To improve the investment climate, the Luxembourg tax authorities have recently published a circular providing guidance on the deferral of linear depreciation (Circular n°32/1 of 15 May 2018). The possibility of deferred depreciation was introduced on 1 January 2017, although deferred depreciation is also available for assets acquired before 2017. Upon request of the taxpayer, linear depreciation of an asset for a given financial year can be fully or partially deferred to a later year.
At the end of the asset’s useful life, the entire amount of deferred depreciation has to be deducted. The request is made by ticking a box in the corporate income tax return and indicating the amount of the fiscal depreciation. The tax return must be accompanied by sufficiently detailed information which essentially enables the Luxembourg tax authorities to monitor the (aggregate) amount of the deferred depreciation. When an asset is subject to extraordinary depreciation (in the event of extraordinary technical or economic loss), the asset can no longer benefit from deferred depreciation, but must be depreciated in accordance with the normally applicable deprecation rules.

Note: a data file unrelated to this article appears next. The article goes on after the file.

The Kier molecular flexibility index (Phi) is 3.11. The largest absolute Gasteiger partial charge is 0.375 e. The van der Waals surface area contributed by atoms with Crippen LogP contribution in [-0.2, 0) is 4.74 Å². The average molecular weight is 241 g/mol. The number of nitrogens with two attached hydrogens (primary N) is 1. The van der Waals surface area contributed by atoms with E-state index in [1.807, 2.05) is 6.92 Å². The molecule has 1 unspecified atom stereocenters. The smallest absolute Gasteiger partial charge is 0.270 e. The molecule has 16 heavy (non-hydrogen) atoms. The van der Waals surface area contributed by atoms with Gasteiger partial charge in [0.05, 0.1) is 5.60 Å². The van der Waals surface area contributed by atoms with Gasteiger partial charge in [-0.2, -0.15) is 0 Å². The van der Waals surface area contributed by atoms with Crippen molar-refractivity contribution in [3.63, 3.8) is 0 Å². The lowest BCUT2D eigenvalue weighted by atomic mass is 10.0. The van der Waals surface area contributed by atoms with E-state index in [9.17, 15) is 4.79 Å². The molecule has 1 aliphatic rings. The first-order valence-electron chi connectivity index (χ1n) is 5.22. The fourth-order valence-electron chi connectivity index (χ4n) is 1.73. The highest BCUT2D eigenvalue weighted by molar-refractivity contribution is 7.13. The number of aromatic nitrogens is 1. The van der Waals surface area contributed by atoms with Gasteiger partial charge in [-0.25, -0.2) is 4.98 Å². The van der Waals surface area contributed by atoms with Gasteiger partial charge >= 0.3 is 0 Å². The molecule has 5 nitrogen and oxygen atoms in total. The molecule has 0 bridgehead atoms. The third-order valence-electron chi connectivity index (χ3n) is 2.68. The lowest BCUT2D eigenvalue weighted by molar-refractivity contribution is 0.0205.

Electronic filing is mandatory for the 2017 corporate income tax and municipal business tax returns and the 2018 net wealth tax return and future years’ tax returns. Paper filing for those years will no longer be accepted. The electronic filing process has already proven to be very efficient. The electronic filing has to be made through the dedicated portal for online procedures.